If successful, this will pave a way for privatising some of the larger SOEs.
The government remains determined to implement trade-related reforms in order to
join the World Trade Organisation (WTO), but it is now likely to miss its
ambitious target of becoming a member in 2005.
The State Bank of Vietnam (SBV) has finally moved to tighten monetary policy
in an effort to curb domestic credit growth and ease inflationary pressures. The
SBV governor, Le Duc Thuy, has been intent on avoiding any upward movement in
interest rates in order to avoid jeopardising the government's success in
achieving its economic expansion targets. However, this focus on loose monetary
policy and economic growth has raised some concerns, outstanding domestic credit
had grown by 32 percent year on year by end 2003. In late June, with inflation
surging to more than 8 percent year on year, the SBV hiked compulsory reserve
requirements for both dong and US dollars deposits. With banks therefore
required to set aside more funds in non-interest bearing accounts with the SBV,
interest rates will begin to shift upwards as commercial banks compete for
deposits to meet demand for loanable funds. The SBV will probably be compelled
to tighten monetary policy further in 2005 if there are insufficient signs of
slowing demand for credit in the second half of 2004.
Vietnam's exporters continue to record strong revenue growth, although in
2004-2005 year on year expansion (on a customs basis) will slip from the
impressive pace of 22 percent recorded in 2003.
Global crude oil prices are forecast to remain firm this year, thereby
supporting overall export growth. The constraints on textile export growth,
resulting from a textile quota agreement with the US, are also starting to bite.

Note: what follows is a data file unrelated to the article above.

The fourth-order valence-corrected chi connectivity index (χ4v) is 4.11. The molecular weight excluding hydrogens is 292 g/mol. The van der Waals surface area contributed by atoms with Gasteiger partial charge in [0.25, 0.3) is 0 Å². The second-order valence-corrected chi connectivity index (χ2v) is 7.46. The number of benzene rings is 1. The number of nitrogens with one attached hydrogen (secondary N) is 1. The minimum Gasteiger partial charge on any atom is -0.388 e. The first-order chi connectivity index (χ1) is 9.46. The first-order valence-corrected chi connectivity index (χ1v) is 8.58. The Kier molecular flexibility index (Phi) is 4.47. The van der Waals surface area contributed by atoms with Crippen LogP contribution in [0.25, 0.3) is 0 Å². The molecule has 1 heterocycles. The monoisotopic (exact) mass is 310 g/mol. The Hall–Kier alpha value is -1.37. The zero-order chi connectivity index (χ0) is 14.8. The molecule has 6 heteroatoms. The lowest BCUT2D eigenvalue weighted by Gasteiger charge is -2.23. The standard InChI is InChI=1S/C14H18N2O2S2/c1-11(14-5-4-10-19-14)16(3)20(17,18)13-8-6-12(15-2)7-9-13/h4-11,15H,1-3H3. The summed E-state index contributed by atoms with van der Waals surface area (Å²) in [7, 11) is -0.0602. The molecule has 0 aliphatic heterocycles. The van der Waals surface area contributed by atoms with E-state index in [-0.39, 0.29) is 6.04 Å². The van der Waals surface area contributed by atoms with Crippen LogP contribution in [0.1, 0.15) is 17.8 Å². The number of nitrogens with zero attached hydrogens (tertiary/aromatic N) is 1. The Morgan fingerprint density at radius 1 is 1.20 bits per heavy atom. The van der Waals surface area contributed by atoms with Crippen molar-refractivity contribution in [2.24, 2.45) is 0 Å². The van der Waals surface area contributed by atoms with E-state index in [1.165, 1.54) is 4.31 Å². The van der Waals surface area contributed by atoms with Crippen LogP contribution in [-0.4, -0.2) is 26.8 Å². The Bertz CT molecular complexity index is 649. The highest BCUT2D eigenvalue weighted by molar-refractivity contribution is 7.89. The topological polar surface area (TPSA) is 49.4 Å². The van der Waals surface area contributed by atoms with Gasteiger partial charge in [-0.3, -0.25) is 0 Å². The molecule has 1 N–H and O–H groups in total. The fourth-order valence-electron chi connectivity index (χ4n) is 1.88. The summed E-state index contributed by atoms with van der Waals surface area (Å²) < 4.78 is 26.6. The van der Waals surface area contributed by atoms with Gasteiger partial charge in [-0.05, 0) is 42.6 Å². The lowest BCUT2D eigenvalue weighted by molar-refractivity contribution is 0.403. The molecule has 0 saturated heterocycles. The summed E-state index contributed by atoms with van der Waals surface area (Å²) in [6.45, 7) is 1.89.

Offsetting some of this weakness is the bright outlook for seafood and
agricultural commodities exports.
Trade deficit remains wide. Import demand is largely driven by greater demand
for capital equipment and imported inputs used in the manufacture of goods for
export, consequently, in 2004-2005 steady import growth will continue. The
merchandise trade account will remain in deficit, thereby contributing to an
overall current-account deficit of more than 5 percent of GDP in 2004-2005. The
growth in the combined deficit of the services and income accounts, which will
rise to about USD2.3 billion, will be more than offset by expanding remittances
from overseas Vietnamese nationals.
The economy is expected to continue to perform well in 2004 and 2005 with
real GDP expanding by an annual rate of around 7 percent. In line with buoyant
consumer confidence, private sector consumption will remain strong, although
some upward on interest rates in the second half of 2004 will harm consumer
spending. Domestic business sentiment and foreign investor confidence are also
proving to be resilient and will contribute to robust growth in fixed
investment. Vietnamese exporters will benefit from a pick-up activity in the
economies of its main trading partners, the US and Japan and will continue to
record strong growth. However, rapid growth in imports, mainly of capital goods,
will offset the impact of expanding exports on overall GDP data. In terms of
sectoral trends, there is little risk to continued industrial growth of around
10 percent annually in 2004-2005. The government's efforts to promote
agricultural and fisheries products will help to boost the domestic agricultural
sector in the next few years, and ongoing growth in demand for financial and
telecoms services, together with a rebound in tourism, suggest that services as
a whole will continue to record annual growth of around 6 percent.